The procedure outlined above for mapping a disease gene on a chromosome is quite involved. Because of this, a major international scientific collaboration to sequence the whole human genome was set up. Sequencing the 3.15 billion base pairs of the human genome was accomplished in 2001. With this information in hand, finding and cloning the gene for a disease should be greatly facilitated. Indeed, after sequencing the DNA fragment associated with the disease gene, powerful software can scan the whole human DNA sequence and precisely position that fragment. By so doing, researchers can determine the sequence of the disease gene located next to the fragment used to probe the DNA.
DNA sequencing is largely automated today. First, DNA is isolated from an organism, broken into small fragments, and cloned in a plas-mid vector. The sequences of these fragments are determined using chemicals that react with the four bases, and the sequences of the fragments are arranged in a linear fashion using powerful computer software. Bacterial genomes that consist of a few million base pairs can be assembled in a few months. Of course, it takes longer to sequence larger genomes. An interesting finding of the Human Genome Project was that most of the human DNA does not contain genes. Indeed, over 95 percent of human DNA does not code for proteins. This also holds true for other animals whose DNA has been sequenced. The function of noncoding DNA is not entirely clear. Much of it consists of simple sequences repeated thousands of times. It goes without saying that spotting human genes in a mass of DNA is not an easy task. This work is still in progress. To date, it is estimated that humans have about 35,000 genes, compared to 16,000 in the fruit fly and 19,000 in the simple nematode worm Caenorhabditis elegans.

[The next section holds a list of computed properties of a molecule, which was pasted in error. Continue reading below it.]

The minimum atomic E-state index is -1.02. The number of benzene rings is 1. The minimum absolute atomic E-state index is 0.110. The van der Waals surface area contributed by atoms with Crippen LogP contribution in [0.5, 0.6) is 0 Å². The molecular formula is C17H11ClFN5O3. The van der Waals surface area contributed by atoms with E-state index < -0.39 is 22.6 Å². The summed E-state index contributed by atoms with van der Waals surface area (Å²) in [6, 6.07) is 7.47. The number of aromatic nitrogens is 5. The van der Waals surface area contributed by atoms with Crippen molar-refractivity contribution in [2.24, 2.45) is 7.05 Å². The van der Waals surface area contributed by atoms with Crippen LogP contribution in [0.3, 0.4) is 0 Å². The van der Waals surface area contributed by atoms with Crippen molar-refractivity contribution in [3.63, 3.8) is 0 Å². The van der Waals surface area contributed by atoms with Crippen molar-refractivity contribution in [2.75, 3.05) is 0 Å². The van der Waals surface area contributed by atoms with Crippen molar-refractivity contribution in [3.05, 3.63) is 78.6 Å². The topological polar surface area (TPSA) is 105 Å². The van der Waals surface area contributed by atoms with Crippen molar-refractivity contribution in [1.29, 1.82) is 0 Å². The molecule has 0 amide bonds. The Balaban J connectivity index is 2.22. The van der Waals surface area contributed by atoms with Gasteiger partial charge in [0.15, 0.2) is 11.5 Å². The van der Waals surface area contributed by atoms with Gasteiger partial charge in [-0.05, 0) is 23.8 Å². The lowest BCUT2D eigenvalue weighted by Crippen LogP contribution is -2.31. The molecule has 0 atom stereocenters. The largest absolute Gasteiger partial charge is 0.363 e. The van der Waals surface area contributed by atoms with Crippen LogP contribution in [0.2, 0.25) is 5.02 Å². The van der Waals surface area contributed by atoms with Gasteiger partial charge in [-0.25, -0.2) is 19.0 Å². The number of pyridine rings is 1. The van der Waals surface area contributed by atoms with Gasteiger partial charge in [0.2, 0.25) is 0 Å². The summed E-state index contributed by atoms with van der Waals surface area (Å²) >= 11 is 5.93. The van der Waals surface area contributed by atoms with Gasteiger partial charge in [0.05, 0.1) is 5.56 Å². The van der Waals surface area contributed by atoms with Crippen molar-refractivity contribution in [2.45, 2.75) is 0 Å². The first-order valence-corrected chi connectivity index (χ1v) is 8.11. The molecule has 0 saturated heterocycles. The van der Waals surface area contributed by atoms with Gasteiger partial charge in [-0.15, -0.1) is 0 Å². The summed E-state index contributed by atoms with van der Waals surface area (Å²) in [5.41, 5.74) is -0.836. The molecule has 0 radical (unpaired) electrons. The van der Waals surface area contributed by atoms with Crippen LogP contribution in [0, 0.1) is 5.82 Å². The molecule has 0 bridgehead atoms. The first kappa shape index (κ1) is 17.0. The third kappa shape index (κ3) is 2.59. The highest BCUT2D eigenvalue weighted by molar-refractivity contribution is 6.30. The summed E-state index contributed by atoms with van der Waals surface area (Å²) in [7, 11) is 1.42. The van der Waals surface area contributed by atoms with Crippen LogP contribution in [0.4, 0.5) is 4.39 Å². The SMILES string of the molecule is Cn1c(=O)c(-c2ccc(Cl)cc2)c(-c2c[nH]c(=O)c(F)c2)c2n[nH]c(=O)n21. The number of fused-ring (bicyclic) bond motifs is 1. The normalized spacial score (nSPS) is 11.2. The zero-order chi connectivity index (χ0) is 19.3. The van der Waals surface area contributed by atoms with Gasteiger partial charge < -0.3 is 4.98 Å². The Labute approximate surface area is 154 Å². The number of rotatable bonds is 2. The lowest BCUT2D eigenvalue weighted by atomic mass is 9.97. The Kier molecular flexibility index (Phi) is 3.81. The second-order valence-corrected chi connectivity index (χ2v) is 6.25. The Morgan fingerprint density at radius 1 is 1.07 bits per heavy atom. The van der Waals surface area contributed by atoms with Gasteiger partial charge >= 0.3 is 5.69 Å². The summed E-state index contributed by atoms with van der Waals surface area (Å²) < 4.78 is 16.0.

Other genome projects aim at sequencing the fruit fly, mouse, rat, and chimpanzee genomes. Examples of plant genomes sequenced or with sequencing in progress are rice and Arabidopsis, a small plant with a small genome. Genomes of medical importance, such as that of the malaria parasite have been sequenced. Comparison of genes sequenced in humans and fruit flies have identified hundreds of genes that are so similar between them that scientists can use fruit flies to investigate genes implicated in human genetic diseases. Mice and rats are often used as model systems for the study of human diseases. Therefore, knowing their DNA sequence will facilitate the study of disease genes in animal models. Knowledge of the chimpanzee genome may tell us what genes make us different from our closest cousins.
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